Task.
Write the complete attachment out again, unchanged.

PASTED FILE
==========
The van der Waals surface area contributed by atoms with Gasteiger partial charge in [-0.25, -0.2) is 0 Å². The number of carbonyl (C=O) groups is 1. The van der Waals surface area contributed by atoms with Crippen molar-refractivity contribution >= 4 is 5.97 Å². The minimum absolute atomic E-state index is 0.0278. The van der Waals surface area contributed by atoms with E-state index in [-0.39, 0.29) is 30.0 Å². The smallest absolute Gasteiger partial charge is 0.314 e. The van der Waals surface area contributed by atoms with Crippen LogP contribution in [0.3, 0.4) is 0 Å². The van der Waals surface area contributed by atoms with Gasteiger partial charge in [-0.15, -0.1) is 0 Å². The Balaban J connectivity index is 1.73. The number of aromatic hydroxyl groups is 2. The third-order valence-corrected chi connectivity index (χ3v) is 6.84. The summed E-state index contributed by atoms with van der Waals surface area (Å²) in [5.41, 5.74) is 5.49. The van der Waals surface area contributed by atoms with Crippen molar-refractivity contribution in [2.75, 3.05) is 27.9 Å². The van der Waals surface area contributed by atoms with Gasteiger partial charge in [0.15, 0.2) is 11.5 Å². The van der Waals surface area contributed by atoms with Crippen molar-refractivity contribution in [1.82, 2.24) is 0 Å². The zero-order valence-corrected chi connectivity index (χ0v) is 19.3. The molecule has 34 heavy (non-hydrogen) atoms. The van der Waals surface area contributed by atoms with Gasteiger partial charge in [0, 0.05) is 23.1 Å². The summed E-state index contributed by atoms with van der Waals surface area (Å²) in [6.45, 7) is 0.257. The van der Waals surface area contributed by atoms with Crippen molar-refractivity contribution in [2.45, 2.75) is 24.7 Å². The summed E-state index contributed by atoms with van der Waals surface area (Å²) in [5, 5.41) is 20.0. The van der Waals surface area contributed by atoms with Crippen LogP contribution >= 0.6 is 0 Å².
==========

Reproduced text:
The van der Waals surface area contributed by atoms with Gasteiger partial charge in [-0.25, -0.2) is 0 Å². The number of carbonyl (C=O) groups is 1. The van der Waals surface area contributed by atoms with Crippen molar-refractivity contribution >= 4 is 5.97 Å². The minimum absolute atomic E-state index is 0.0278. The van der Waals surface area contributed by atoms with E-state index in [-0.39, 0.29) is 30.0 Å². The smallest absolute Gasteiger partial charge is 0.314 e. The van der Waals surface area contributed by atoms with Crippen LogP contribution in [0.3, 0.4) is 0 Å². The van der Waals surface area contributed by atoms with Gasteiger partial charge in [-0.15, -0.1) is 0 Å². The Balaban J connectivity index is 1.73. The number of aromatic hydroxyl groups is 2. The third-order valence-corrected chi connectivity index (χ3v) is 6.84. The summed E-state index contributed by atoms with van der Waals surface area (Å²) in [5.41, 5.74) is 5.49. The van der Waals surface area contributed by atoms with Crippen molar-refractivity contribution in [2.75, 3.05) is 27.9 Å². The van der Waals surface area contributed by atoms with Gasteiger partial charge in [0.15, 0.2) is 11.5 Å². The van der Waals surface area contributed by atoms with Crippen molar-refractivity contribution in [1.82, 2.24) is 0 Å². The zero-order valence-corrected chi connectivity index (χ0v) is 19.3. The molecule has 34 heavy (non-hydrogen) atoms. The van der Waals surface area contributed by atoms with Gasteiger partial charge in [0, 0.05) is 23.1 Å². The summed E-state index contributed by atoms with van der Waals surface area (Å²) in [6.45, 7) is 0.257. The van der Waals surface area contributed by atoms with Crippen molar-refractivity contribution in [2.45, 2.75) is 24.7 Å². The summed E-state index contributed by atoms with van der Waals surface area (Å²) in [5, 5.41) is 20.0. The van der Waals surface area contributed by atoms with Crippen LogP contribution >= 0.6 is 0 Å².